pursue an alternative control approach which relies on the
    capabilities of existing, language-independent recognition technology.
    Under this approach no morphological analysis will be performed and
    all word forms will be treated as basic vocabulary units. Furthermore,
    acoustic model topologies will be used which specify short vowels as
    optional rather than obligatory elements, in order to facilitate the
    use of text documents as language model training data. Finally, we
    will investigate the possibility of using large, generally available
    text and audio sources to improve the accuracy of conversational Arabic
    speech recognition.

    3. Generation from Deep Syntactic Representation in Machine Translation
    Let's imagine a system for translating a sentence from a foreign
    language (say Arabic) into your native language (say English). Such a
    system works as follows. It analyzes the foreign-language sentence to
    obtain a structural representation that captures its essence, i.e.
    "who did what to whom where," It then translates (or transfers) the
    actors, actions, etc. into words in your language while "copying over"
    the deeper relationship between them. Finally it synthesizes a
    syntactically well-formed sentence that conveys the essence of the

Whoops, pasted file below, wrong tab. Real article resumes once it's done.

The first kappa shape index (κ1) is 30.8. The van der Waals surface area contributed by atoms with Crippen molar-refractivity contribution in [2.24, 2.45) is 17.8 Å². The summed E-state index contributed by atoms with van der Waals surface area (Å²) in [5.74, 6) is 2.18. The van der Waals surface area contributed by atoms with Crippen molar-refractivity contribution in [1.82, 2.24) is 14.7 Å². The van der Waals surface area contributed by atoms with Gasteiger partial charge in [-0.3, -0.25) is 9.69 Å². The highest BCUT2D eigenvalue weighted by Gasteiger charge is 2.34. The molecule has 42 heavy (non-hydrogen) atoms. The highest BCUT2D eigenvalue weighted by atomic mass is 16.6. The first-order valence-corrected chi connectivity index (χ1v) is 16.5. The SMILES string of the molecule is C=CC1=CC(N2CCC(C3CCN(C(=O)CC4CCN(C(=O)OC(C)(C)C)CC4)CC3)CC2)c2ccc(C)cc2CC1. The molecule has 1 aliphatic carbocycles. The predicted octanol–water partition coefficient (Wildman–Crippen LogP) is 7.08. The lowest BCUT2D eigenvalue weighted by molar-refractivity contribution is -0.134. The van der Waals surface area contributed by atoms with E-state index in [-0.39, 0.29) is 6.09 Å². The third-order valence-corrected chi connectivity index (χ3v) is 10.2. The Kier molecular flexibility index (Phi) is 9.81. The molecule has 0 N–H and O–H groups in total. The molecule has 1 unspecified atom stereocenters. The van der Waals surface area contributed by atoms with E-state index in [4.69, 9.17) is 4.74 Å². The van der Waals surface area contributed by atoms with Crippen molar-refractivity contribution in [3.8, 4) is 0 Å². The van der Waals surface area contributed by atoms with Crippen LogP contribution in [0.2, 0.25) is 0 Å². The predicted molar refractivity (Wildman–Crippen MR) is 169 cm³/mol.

original sentence. Each step in this process is a hard technical
    problem, to which the best-known solutions are either not adequate
    for applications, or good enough only in narrow application domains,
    failing when applied to other domains. This summer, we will concentrate
    on improving one of these three steps, namely the synthesis (or
    The target language for generation will be English, and that the
    source language to the MT system a language of a completely different
    type (Arabic and Czech). We will further assume that the transfer
    produces a fairly deeply analyzed sentence structure. The
    incorporation of the deep analysis makes the whole approach very novel -
    so far no large-coverage translation system has tried to operate with
    such a structure, and the application to very diverse languages makes
    it an even more exciting enterprise!
    Within the generation process, we will focus on the structural
    (syntactic) part, assuming that a morphological generation module
    exists to complete the generation process, and will be added to the
    suite so as to be able to evaluate the final result, namely, the
    goodness of the plain English text coming out of the system.
    Statistical methods will be used throughout. A significant part of